I’m sure you’ve heard the saying that “It’s not personal, it’s business.” But if you think about it, it’s always personal on the receiving end – whether it’s having a tough conversation with an employee or helping a customer decide what to order off your menu, the end result typically impacts someone personally.
Also, think about the places you enjoy going to most. Oftentimes it’s because of how you feel when you’re there – when you visit your mom for a home-cooked meal, purchase a car from a dealer who is helpful instead of pushy, or when you and your spouse take a seat in your favorite server’s section and they say, “Diet Coke and raspberry-flavored tea today?” Conversely, have you ever waited in a grocery line for 15 minutes (which seemed like ½ an hour) and had the clerk complain to you that they haven’t had a break yet today? Or, had to send an undercooked steak back to the kitchen with a server who sighed and rolled their eyes? Or, wandered around a furniture store and had not one person approach you and ask if they could help you find something?
Again, all of those scenarios impact how we feel and how much we look forward to returning (if we return at all). No matter what type of business we’re in, we have the ability to impact how someone feels about the product or service we offer. We also can make someone’s day better or worse based on their interaction with our service providers. Frankly, how we treat people positively or negatively impacts how WE feel at the end of the day. So, in business, it’s always personal – and, if it’s not, you are leaving your customers wanting more, or sending them elsewhere.
There are some businesses that have me as a customer for life based on how they make me feel:
- En Sushi – whose server gave us a Christmas gift of authentic Japanese tea and greets us like old friends every time we come in. (Not to mention they have amazing food…)
- Car Max (at least Tom at CarMax in Henderson, NV) – who is always helpful, looks for ways to make the paperwork processing easier and faster, and again, treats us like old friends when we’re looking through the lot for our next car for us or our kids.
- Hotel Teatro in Denver, CO – whose staff sent me up a complimentary bottle of wine and an offer to “draw an aromatherapy bath” for me after they learned I was in a car accident on the way from the airport to their hotel.
- Chris Carter, Real Estate agent in Kansas City, MO – to whom we have referred countless prospective home buyers based on his accommodating schedule, patience in showing dozens of homes, and tips of what to look for in every home before you purchase it, and frankly just his friendly and helpful nature.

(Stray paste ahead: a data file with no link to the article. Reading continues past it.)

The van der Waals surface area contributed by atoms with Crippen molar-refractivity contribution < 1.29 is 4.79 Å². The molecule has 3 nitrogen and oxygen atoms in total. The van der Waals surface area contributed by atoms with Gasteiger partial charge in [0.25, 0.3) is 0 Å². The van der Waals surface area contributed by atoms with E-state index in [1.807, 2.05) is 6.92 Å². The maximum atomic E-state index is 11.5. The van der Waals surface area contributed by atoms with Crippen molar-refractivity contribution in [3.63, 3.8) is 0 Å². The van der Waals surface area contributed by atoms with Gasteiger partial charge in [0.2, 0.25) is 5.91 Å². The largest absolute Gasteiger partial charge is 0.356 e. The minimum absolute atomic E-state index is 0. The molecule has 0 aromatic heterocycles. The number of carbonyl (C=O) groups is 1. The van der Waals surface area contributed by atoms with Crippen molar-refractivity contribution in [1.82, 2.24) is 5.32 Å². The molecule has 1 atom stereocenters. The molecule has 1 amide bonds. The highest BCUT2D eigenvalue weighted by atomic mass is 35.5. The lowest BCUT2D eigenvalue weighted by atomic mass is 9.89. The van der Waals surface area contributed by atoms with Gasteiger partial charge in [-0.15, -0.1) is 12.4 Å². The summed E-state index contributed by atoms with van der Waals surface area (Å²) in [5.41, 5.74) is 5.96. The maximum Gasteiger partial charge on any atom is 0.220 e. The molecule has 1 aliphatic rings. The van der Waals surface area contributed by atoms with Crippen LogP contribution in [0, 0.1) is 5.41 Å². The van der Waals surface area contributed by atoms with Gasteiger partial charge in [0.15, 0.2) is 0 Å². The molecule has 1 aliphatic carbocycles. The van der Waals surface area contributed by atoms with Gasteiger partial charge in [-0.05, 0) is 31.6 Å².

Do any of those examples spark some ideas you can use in your business? Here are some thoughts for you to consider adding to your business model, if you don’t already:
- Always find a way to get a customer’s name – even if you have to ask for it – and then use it. (Okay, you’ve probably heard that one over and over, but few businesses still actually do it consistently or genuinely.)
- Have a means to capture your customer’s address and then encourage your front-line sales associates/food servers/call center employees to send a thank you note for your business. (You probably want to proofread it, and whatever you do, ensure it’s not a form letter but one that is personal and unique to the individual and what they purchased.)
- Also capture their email address (with a disclaimer that you will be sending them information but will not sell or give their address to anyone else) – and then provide your customers periodically with emails or e-newsletters containing information that can benefit them personally or professionally but aren’t “salesy”.
- Watch the “Simple Truths of Service” video about Johnny the Bagger (http://www.stservicemovie.com/) – and have your employees do the same.
- Give your employees the latitude to provide their own style of “signature service” – that is, service that has their signature on it. Don’t make it a program or provide a script of something that everyone has to say. Service is only personal when it’s personalized.
- Use personal testimonials in your business – on your website, on your Facebook page, on your YouTube channel, etc. If you are part of a franchised business (or are a consult to franchisees or franchisors), be sure to take our survey at http://www.thrivingfranchise.com for a chance to win a Canon Power Shot Camera with Video Capture – then use the video function to record customer testimonials!
And, whatever you do, remember that successful businesses are always personal. Find ways to make your customers’ lives happier, more fulfilled and more special – and you will find your life and business mirroring that as well.